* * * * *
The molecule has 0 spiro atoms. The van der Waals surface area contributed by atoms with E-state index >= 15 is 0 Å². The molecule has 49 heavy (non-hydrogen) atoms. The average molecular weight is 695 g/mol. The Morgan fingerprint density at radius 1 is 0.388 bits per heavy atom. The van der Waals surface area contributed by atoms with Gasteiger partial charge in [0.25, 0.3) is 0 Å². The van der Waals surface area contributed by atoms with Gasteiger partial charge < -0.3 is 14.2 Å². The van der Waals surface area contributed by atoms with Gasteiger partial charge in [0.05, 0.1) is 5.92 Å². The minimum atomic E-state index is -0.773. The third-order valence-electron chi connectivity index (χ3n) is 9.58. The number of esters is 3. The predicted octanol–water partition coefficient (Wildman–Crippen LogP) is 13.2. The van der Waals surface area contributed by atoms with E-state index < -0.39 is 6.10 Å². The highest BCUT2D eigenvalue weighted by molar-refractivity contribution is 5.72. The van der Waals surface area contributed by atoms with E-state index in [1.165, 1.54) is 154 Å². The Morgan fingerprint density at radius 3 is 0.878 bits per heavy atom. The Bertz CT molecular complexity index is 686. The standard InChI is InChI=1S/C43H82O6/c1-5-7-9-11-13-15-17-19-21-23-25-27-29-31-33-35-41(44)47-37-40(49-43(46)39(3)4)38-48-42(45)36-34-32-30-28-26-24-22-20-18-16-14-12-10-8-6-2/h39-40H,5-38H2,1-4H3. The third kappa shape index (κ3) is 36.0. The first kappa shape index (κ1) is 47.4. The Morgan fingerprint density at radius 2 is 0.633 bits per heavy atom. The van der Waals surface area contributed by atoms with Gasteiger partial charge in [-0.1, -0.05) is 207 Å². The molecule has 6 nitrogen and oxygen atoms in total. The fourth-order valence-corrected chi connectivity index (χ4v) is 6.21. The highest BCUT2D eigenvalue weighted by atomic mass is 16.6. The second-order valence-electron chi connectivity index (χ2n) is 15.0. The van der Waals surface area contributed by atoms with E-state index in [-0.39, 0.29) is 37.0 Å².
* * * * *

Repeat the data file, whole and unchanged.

The molecule has 0 spiro atoms. The van der Waals surface area contributed by atoms with E-state index >= 15 is 0 Å². The molecule has 49 heavy (non-hydrogen) atoms. The average molecular weight is 695 g/mol. The Morgan fingerprint density at radius 1 is 0.388 bits per heavy atom. The van der Waals surface area contributed by atoms with Gasteiger partial charge in [0.25, 0.3) is 0 Å². The van der Waals surface area contributed by atoms with Gasteiger partial charge < -0.3 is 14.2 Å². The van der Waals surface area contributed by atoms with Gasteiger partial charge in [0.05, 0.1) is 5.92 Å². The minimum atomic E-state index is -0.773. The third-order valence-electron chi connectivity index (χ3n) is 9.58. The number of esters is 3. The predicted octanol–water partition coefficient (Wildman–Crippen LogP) is 13.2. The van der Waals surface area contributed by atoms with E-state index < -0.39 is 6.10 Å². The highest BCUT2D eigenvalue weighted by molar-refractivity contribution is 5.72. The van der Waals surface area contributed by atoms with E-state index in [1.165, 1.54) is 154 Å². The Morgan fingerprint density at radius 3 is 0.878 bits per heavy atom. The Bertz CT molecular complexity index is 686. The standard InChI is InChI=1S/C43H82O6/c1-5-7-9-11-13-15-17-19-21-23-25-27-29-31-33-35-41(44)47-37-40(49-43(46)39(3)4)38-48-42(45)36-34-32-30-28-26-24-22-20-18-16-14-12-10-8-6-2/h39-40H,5-38H2,1-4H3. The third kappa shape index (κ3) is 36.0. The first kappa shape index (κ1) is 47.4. The Morgan fingerprint density at radius 2 is 0.633 bits per heavy atom. The van der Waals surface area contributed by atoms with Gasteiger partial charge in [-0.1, -0.05) is 207 Å². The molecule has 6 nitrogen and oxygen atoms in total. The fourth-order valence-corrected chi connectivity index (χ4v) is 6.21. The highest BCUT2D eigenvalue weighted by atomic mass is 16.6. The second-order valence-electron chi connectivity index (χ2n) is 15.0. The van der Waals surface area contributed by atoms with E-state index in [-0.39, 0.29) is 37.0 Å².